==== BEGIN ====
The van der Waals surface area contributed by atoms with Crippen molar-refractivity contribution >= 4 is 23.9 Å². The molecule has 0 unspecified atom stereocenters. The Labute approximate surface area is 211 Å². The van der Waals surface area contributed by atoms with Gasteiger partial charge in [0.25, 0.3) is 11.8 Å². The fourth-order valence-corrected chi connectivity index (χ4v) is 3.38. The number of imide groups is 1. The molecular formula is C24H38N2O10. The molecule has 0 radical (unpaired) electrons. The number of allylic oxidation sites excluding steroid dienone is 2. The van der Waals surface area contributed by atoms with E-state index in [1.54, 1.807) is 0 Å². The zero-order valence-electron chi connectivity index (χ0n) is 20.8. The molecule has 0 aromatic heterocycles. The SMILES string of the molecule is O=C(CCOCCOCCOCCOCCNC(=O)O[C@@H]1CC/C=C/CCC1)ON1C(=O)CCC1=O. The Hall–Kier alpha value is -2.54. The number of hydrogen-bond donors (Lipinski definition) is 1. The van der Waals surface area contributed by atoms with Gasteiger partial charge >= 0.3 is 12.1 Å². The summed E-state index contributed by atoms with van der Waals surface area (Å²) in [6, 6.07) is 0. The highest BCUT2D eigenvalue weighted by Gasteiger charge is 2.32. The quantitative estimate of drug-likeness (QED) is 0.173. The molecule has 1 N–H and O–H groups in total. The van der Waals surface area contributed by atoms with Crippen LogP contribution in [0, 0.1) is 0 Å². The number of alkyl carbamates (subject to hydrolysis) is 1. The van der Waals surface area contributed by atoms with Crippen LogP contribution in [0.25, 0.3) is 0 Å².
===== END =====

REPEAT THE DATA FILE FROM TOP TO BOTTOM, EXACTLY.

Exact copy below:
The van der Waals surface area contributed by atoms with Crippen molar-refractivity contribution >= 4 is 23.9 Å². The molecule has 0 unspecified atom stereocenters. The Labute approximate surface area is 211 Å². The van der Waals surface area contributed by atoms with Gasteiger partial charge in [0.25, 0.3) is 11.8 Å². The fourth-order valence-corrected chi connectivity index (χ4v) is 3.38. The number of imide groups is 1. The molecular formula is C24H38N2O10. The molecule has 0 radical (unpaired) electrons. The number of allylic oxidation sites excluding steroid dienone is 2. The van der Waals surface area contributed by atoms with E-state index in [1.54, 1.807) is 0 Å². The zero-order valence-electron chi connectivity index (χ0n) is 20.8. The molecule has 0 aromatic heterocycles. The SMILES string of the molecule is O=C(CCOCCOCCOCCOCCNC(=O)O[C@@H]1CC/C=C/CCC1)ON1C(=O)CCC1=O. The Hall–Kier alpha value is -2.54. The number of hydrogen-bond donors (Lipinski definition) is 1. The van der Waals surface area contributed by atoms with Gasteiger partial charge >= 0.3 is 12.1 Å². The summed E-state index contributed by atoms with van der Waals surface area (Å²) in [6, 6.07) is 0. The highest BCUT2D eigenvalue weighted by Gasteiger charge is 2.32. The quantitative estimate of drug-likeness (QED) is 0.173. The molecule has 1 N–H and O–H groups in total. The van der Waals surface area contributed by atoms with Crippen LogP contribution in [0, 0.1) is 0 Å². The number of alkyl carbamates (subject to hydrolysis) is 1. The van der Waals surface area contributed by atoms with Crippen LogP contribution in [0.25, 0.3) is 0 Å².